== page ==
• Solution: Click here for the WV image with isotachs at 300 hPa.
  • Solution: Click here for the WV image with isotachs at 300 hPa.
  • Solution: Click here for the WV image with isotachs at 300 hPa.

Black stripes and tropopause folding

Dark stripes in WV imagery are a sign of ongoing dynamical processes in the troposphere. These processes can be the formation of new cyclones (e.g. rapid cyclogenesis, an upper level low or frontal waves) or the propagation of frontal zones.

Frontal zones mark the transition from warmer (moist, high tropopause) to colder (dry, low tropopause) air masses or vice versa. Sharp boundaries in WV images indicate a transition from dry to moist air masses, and they are areas with strong gradients in the height of the PV=1.5 PVU surface. These strong gradients of height changes are called tropopause folds (see figure 5).


Tropopause folds can be best observed in WV images, since the lower dynamic tropopause goes hand in hand with sinking dry stratospheric air, which is easily detected in WV channels.

a) b)

Figure 5a and 5b: The left image shows the approximate position of the vertical cross section and the isolines of the jet on the WV 6.2 Ám image. The right image shows a vertical cross section (from Christopher T. Kuhl, 2006) with the lower tropopause on the cold side of the front, the higher tropopause on the warm side and the tropopause fold in between.

Tropopause folds connected to air mass boundaries are prone to dynamical turbulence. Turbulence is caused by the change from laminar to disturbed flow. Eddies are generated in the flow which receive the energy from the background current. The energy cascades from the macro scale current to smaller and smaller eddies or physical scales.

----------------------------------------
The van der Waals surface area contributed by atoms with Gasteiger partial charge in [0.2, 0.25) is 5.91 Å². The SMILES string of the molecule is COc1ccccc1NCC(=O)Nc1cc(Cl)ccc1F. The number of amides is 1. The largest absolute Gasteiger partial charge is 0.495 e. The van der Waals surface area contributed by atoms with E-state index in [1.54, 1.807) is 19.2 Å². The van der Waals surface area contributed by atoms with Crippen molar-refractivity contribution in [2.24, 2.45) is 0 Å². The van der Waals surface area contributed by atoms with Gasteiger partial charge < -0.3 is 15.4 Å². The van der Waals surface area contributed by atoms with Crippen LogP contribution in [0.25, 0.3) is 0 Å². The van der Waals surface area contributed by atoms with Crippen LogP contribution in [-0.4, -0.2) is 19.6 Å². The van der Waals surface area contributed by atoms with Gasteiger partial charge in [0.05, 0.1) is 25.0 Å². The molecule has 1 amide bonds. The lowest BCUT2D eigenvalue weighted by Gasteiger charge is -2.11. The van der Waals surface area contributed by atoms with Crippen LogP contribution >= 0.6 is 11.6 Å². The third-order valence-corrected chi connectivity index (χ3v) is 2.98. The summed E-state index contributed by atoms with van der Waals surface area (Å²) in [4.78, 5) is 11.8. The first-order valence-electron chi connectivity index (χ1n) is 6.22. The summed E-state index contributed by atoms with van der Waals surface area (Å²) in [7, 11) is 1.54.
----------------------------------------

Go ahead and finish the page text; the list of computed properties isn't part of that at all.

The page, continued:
The reasons behind an atmospheric stream becoming turbulent are manifold, reaching from thermal instability and orography to strong wind shear.

A closer look at areas with tropopause folds reveals two factors facilitating the generation of turbulent flows: strong vertical wind shear caused by the jet streak and unstable stratified air masses due to the propagating air mass boundary.

Figure 6: Schematic of a tropopause fold with warm air on the left side and cold air on the right side. Potential temperature depicted in black lines, isotachs in dashed lines. (Shapiro, 1980)

When tropopause folding occurs, a tongue of dry stratospheric air propagates into the air mass boundary underneath the core of the jet stream by ageostrophic forcing (figure 6). This tongue of stratospheric air is delineated by a clear gradient in potential vorticity at its boundaries.

While the wind shear remains strong in the vicinity of the jet streak, the intruding stratospheric air is thermally stable. This is not the case at the upper and lower limit of the dry intrusion. There, thermal instability and strong vertical wind shear favour the occurrence of turbulence (figure 7).

Figure 7: Vertical cross section through a cold front showing the areas prone to turbulence in the vicinity of the jet axis (from Chr. T. Kuhl, 2006).

Hence, the presence of a jet streak (a black stripe in WV imagery) indicates a dry stratospheric intrusion located along an air mass boundary, and they are good indicators of areas prone to turbulence. The exact vertical positions of turbulent areas near tropopause foldings become visible in cross sections depicting the location of the entire tongue of stratospheric air (figure 8).

Figure 8: Frequency of light or greater turbulence from eddy dissipation reports near tropopause folds (Dec. 2004 to Feb. 2005) from Wimmers and Feltz, 2010.(1 gcd ~ 111 km). The tongue of stratospheric air is depicted by the white line.